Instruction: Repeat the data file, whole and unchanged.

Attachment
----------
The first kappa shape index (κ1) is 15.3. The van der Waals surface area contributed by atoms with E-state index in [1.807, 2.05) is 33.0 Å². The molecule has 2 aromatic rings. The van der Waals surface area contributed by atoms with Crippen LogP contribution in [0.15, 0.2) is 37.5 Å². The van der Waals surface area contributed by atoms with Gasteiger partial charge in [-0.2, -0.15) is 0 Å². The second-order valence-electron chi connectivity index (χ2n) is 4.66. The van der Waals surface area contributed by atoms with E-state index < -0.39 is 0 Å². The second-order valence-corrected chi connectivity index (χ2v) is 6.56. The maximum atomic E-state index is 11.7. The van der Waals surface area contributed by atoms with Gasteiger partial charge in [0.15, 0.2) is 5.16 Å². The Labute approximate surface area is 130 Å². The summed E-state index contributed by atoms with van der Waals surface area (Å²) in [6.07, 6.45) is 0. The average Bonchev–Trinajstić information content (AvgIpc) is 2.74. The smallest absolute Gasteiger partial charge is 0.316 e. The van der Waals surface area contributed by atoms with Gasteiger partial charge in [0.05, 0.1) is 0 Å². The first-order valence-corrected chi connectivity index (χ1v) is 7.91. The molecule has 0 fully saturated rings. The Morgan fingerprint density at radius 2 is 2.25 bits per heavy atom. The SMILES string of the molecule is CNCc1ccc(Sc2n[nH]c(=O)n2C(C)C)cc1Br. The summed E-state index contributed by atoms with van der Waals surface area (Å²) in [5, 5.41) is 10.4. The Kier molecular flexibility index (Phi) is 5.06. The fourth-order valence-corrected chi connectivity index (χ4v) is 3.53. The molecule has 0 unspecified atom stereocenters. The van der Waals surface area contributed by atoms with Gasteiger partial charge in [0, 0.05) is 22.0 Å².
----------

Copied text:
The first kappa shape index (κ1) is 15.3. The van der Waals surface area contributed by atoms with E-state index in [1.807, 2.05) is 33.0 Å². The molecule has 2 aromatic rings. The van der Waals surface area contributed by atoms with Crippen LogP contribution in [0.15, 0.2) is 37.5 Å². The van der Waals surface area contributed by atoms with Gasteiger partial charge in [-0.2, -0.15) is 0 Å². The second-order valence-electron chi connectivity index (χ2n) is 4.66. The van der Waals surface area contributed by atoms with E-state index < -0.39 is 0 Å². The second-order valence-corrected chi connectivity index (χ2v) is 6.56. The maximum atomic E-state index is 11.7. The van der Waals surface area contributed by atoms with Gasteiger partial charge in [0.15, 0.2) is 5.16 Å². The Labute approximate surface area is 130 Å². The summed E-state index contributed by atoms with van der Waals surface area (Å²) in [6.07, 6.45) is 0. The average Bonchev–Trinajstić information content (AvgIpc) is 2.74. The smallest absolute Gasteiger partial charge is 0.316 e. The van der Waals surface area contributed by atoms with Gasteiger partial charge in [0.05, 0.1) is 0 Å². The first-order valence-corrected chi connectivity index (χ1v) is 7.91. The molecule has 0 fully saturated rings. The Morgan fingerprint density at radius 2 is 2.25 bits per heavy atom. The SMILES string of the molecule is CNCc1ccc(Sc2n[nH]c(=O)n2C(C)C)cc1Br. The summed E-state index contributed by atoms with van der Waals surface area (Å²) in [5, 5.41) is 10.4. The Kier molecular flexibility index (Phi) is 5.06. The fourth-order valence-corrected chi connectivity index (χ4v) is 3.53. The molecule has 0 unspecified atom stereocenters. The van der Waals surface area contributed by atoms with Gasteiger partial charge in [0, 0.05) is 22.0 Å².